Jiro Ono dedicated his time learning about sushi and restaurant management through apprenticeships and countless experiments to build up to his three Michelen star standard; Bob Iger spent years working for other companies and learning about what makes an organization truly soar before his rise to serving as CEO of the Walt Disney Company. As artisans of any craft know, progress and mastery do not happen overnight.
I have often worked with students who struggle with this idea when revising their own writing.
In my experience, while some students find success in reflecting and figuring out what they want to change about their writing, they also become overwhelmed with the idea of knowing where to start or wanting all the improvement to show up immediately in their next piece.
When this happens, I remind students that it’s all about taking small steps in improving our writing.
What do we do when students are overwhelmed by their draft covered in revision notes? Help them recognize which areas demand our immediate attention and encourage them to make an ordered list of priorities to tackle.
A great reminder on maximizing the effectiveness of a writing conference with a student? Focus on just one skill and one skill only. It is easy to students to want to rapidly check off the boxes of all their revision goals, but just as I’ve told myself many times…in this moment, let’s value depth over breadth. Let’s master this one skill really well, and then move on.
Over time, students will see the merit of working through revision areas one by one.
It can be an exciting moment for us as teachers when students begin gaining a holistic view of where they want their writing to be, but it is even more rewarding when we see them understanding the importance of gradual improvement and consistency. Our craft takes time, persistence, patience, and more persistence.
Embracing Failures for Growth
A crucial element of shokunin and artisanship comes in the form of embracing our failures for long-term growth. Envision how many times Ono has botched a recipe or profusely apologized for inadvertent bad table service. Or the amount of business mistakes and project failures Iger himself had to fight through to get to where he currently is. Regardless, both artisans knew that embracing their failures and learning from them were key to growth in their craft.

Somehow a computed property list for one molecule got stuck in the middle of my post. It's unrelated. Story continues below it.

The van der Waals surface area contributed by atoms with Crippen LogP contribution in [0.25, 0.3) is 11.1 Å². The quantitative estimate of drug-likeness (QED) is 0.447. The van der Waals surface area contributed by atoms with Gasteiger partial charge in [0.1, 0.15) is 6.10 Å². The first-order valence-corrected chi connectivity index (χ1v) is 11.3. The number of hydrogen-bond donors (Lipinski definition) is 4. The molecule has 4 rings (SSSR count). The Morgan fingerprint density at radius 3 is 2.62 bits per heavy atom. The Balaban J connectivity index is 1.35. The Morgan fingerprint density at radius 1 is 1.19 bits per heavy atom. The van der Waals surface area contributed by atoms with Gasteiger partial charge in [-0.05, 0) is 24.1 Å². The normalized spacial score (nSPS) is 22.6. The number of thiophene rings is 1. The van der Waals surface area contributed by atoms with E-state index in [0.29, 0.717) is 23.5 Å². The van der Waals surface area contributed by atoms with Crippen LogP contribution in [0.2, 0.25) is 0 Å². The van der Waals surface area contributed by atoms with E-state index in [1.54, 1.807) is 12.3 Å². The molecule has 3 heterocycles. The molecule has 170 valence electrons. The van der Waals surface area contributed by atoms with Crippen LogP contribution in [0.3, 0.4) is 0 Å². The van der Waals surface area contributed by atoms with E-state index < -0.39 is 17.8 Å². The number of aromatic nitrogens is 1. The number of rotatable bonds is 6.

In one of my earlier posts from this school year, “Fostering Risk-Taking During the Revision Process,” I discussed the long-term value of students becoming comfortable with taking more chances in their writing revision and the benefit of trying things that end up failing.
Many of those ideas align with this aspect of shokunin. And it’s worth asking ourselves how we are creating an environment for our students to embrace failure.
- Do our students truly recognize that failure is necessary for growth?
- Are we encouraging our students to find excitement in experimenting with their writing during revision?
- In what ways are we giving students the opportunity to reflect on failure and paths that did not work out but still taught them something?
It’s important to help our students see the excellence ahead of them, but even more important to remind them of all the mistakes and learning moments that contribute to that level of excellence.
What does this mean for us as teachers of writing?
Switch out sushi for syntax and dining for diction. When we truly remember what artisanship is, the parallels between Ono’s work and ours become even clearer.
As I ruminate on shokunin and all the ways our work is essentially an endless pursuit for perfection and excellence, I am reminded of the invaluable responsibilities and tasks we have as teachers of writing.
For many students, revision work can sometimes feel like the part that is most challenging, or the part that moves slowly, or the part where they’re not always sure to do, or the part where they merely need to “proofread or edit.” However, it’s crucial to remind our students – and ourselves – that writing revision is the core of what makes writing our craft, in all of its layers and challenges.
Those reminders are the ripple effect; those reminders keep the inspiration going.
As students strive for improvement in their work, we must not let them forget the feeling of dedicating yourself to your words, the pride and satisfaction in the fruits of your writing labors, the thrill of the pursuit for what’s next on the road to mastery.
In what ways do you support and guide students in the artisanship of writing and revision? You can connect with me on Twitter @kenbuiCBSD.